Chichester Festival Theatre, located in Chichester, Sussex, England, is a theatre designed by Philip Powell and Hidalgo Moya, and opened by its founder Leslie Evershed-Martin in 1962. The smaller and more intimate Minerva Theatre was built nearby in 1989.
Leatherhead Football Club is a football club based in Leatherhead, Surrey, England. The club is nicknamed The Tanners and plays home at Fetcham Grove. They play in the Bostik Isthmian League Premier Division. The club is affiliated to the Surrey County Football Association and is a FA Charter Standard club
Leatherhead railway station is in Leatherhead, Surrey, England. It is managed by Southern, with services provided by them and South Western Railway. It is 18 miles 2 chains (29.0 km) down the line from London Waterloo.
St Andrews Catholic School is a Christian secondary school and sixth form college in Grange Road, Ottways Lane, Leatherhead, close to the town of Epsom, Surrey, England. Originally a convent, it consists of three main buildings: the central building dating back to the mid-1950s, a sixth form and performance arts building, finished in 2008, and the Earl building which accommodates History, Geography and Languages, finished in 2017. Named in memory of John Earl who served as Chair of Governors. The school holds Specialist Maths and Computing College status.
Man Hunt is a 1941 American thriller film directed by Fritz Lang and starring Walter Pidgeon and Joan Bennett. It is based on the 1939 novel Rogue Male by Geoffrey Household and is set just prior to the Second World War. Lang had fled Germany into exile in the mid-1930s and this was the first of his four anti-Nazi films, which include Ministry of Fear, Hangmen Also Die!, and Cloak and Dagger. It was Roddy McDowall's first Hollywood film. He had been evacuated from London following the Blitz. Man Hunt was one of many movies released in 1941 that was considered so pro-British that it influenced the American public towards being more inclined to the British point of view in World War II.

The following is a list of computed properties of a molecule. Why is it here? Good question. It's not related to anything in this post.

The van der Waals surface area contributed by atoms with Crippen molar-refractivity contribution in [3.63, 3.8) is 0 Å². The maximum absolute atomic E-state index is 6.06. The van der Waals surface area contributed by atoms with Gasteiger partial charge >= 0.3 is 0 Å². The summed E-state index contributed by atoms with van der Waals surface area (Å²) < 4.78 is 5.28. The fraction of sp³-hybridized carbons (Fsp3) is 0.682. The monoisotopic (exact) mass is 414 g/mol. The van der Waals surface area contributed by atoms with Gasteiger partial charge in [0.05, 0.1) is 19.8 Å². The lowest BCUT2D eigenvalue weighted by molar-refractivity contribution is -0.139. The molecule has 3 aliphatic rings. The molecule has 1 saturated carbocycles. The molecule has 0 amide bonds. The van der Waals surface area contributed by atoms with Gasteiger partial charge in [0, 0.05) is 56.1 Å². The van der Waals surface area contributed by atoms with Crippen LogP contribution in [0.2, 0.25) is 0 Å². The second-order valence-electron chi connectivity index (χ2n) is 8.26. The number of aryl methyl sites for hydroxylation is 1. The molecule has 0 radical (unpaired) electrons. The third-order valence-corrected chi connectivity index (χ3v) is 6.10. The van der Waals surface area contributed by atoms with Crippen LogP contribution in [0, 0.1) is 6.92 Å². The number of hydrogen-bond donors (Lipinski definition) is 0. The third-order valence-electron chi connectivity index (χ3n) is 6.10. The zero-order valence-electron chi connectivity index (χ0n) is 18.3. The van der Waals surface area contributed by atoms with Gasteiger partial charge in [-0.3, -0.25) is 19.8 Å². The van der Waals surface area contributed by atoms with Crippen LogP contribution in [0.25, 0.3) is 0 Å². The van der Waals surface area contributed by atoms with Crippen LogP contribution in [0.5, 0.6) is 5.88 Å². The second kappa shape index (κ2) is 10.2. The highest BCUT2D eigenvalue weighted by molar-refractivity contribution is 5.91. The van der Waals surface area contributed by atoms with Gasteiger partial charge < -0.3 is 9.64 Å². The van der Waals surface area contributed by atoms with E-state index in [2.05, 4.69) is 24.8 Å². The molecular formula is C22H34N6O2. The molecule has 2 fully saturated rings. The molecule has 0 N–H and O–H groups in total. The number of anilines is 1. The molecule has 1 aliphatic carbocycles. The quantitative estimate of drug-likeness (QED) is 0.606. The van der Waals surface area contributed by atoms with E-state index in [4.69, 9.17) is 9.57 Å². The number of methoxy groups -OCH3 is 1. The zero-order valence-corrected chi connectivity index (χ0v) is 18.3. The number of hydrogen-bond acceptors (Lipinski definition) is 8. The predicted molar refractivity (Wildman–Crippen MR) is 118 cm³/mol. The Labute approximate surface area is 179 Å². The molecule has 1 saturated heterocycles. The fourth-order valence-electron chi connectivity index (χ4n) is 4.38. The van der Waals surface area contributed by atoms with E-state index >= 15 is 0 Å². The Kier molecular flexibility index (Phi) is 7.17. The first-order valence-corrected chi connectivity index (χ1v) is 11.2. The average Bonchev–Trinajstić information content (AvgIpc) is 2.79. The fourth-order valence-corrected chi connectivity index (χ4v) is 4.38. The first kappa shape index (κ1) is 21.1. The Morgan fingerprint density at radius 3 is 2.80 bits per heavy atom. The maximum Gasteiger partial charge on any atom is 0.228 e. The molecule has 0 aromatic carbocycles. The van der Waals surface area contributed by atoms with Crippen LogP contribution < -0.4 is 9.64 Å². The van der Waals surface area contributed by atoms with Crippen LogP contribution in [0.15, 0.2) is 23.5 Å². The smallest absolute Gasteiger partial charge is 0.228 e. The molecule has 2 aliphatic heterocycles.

The Gotha G.II series was a heavy bomber used by the Luftstreitkräfte during World War I.
How Steeple Sinderby Wanderers Won the F.A. Cup is the fourth novel by J. L. Carr, published in 1975. The novel is a comic fantasy that describes in the form of an official history how a village football club progressed through the FA Cup to beat Glasgow Rangers F.C. in the final at Wembley Stadium.
Gerald Coates is the founder of Pioneer, a Christian network of churches and forums, established to "develop new churches across the UK and engage in mission globally." The Pioneer network is a charismatic group of evangelical churches. It is part of the British New Church Movement and can also be described as Restorationist. Coates himself was responsible for coining the term "New Church" to replace the more confusing former name "House Church Movement," of which he was also a founding member. Along with Roger T Forster of Ichthus Christian Fellowship and Lynn Green of Youth with a Mission, he was one of the founders of March for Jesus.
John Sayer Crawley was an English actor who, as Sayre Crawley, spent more than 40 years in American theatre playing roles on Broadway and at the Garden Theatre, among other venues.
James Ottaway was a British film, television and stage actor whose career spanned seven decades.
David Peacock (1924-2000), was a British theatre administrator.